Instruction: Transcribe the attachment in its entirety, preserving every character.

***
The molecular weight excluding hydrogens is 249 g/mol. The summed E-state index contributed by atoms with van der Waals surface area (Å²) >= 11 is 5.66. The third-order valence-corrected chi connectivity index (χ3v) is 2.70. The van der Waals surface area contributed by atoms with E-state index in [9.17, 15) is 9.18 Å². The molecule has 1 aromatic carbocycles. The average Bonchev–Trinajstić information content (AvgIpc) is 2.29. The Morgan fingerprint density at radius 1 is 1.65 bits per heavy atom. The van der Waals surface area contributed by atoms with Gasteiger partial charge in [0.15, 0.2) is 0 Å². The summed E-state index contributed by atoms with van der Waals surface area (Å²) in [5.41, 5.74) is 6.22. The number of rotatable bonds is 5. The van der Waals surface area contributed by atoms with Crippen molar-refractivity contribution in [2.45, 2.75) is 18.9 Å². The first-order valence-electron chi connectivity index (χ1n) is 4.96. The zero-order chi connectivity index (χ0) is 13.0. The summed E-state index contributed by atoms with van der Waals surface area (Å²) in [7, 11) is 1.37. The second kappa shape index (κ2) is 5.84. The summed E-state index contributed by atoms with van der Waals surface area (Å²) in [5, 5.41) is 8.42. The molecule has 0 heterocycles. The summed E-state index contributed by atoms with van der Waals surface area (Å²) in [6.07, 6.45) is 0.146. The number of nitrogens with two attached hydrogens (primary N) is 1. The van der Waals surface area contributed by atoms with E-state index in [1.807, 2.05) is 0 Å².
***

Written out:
The molecular weight excluding hydrogens is 249 g/mol. The summed E-state index contributed by atoms with van der Waals surface area (Å²) >= 11 is 5.66. The third-order valence-corrected chi connectivity index (χ3v) is 2.70. The van der Waals surface area contributed by atoms with E-state index in [9.17, 15) is 9.18 Å². The molecule has 1 aromatic carbocycles. The average Bonchev–Trinajstić information content (AvgIpc) is 2.29. The Morgan fingerprint density at radius 1 is 1.65 bits per heavy atom. The van der Waals surface area contributed by atoms with Gasteiger partial charge in [0.15, 0.2) is 0 Å². The summed E-state index contributed by atoms with van der Waals surface area (Å²) in [5.41, 5.74) is 6.22. The number of rotatable bonds is 5. The van der Waals surface area contributed by atoms with Crippen molar-refractivity contribution in [2.45, 2.75) is 18.9 Å². The first-order valence-electron chi connectivity index (χ1n) is 4.96. The zero-order chi connectivity index (χ0) is 13.0. The summed E-state index contributed by atoms with van der Waals surface area (Å²) in [7, 11) is 1.37. The second kappa shape index (κ2) is 5.84. The summed E-state index contributed by atoms with van der Waals surface area (Å²) in [5, 5.41) is 8.42. The molecule has 0 heterocycles. The summed E-state index contributed by atoms with van der Waals surface area (Å²) in [6.07, 6.45) is 0.146. The number of nitrogens with two attached hydrogens (primary N) is 1. The van der Waals surface area contributed by atoms with E-state index in [1.807, 2.05) is 0 Å².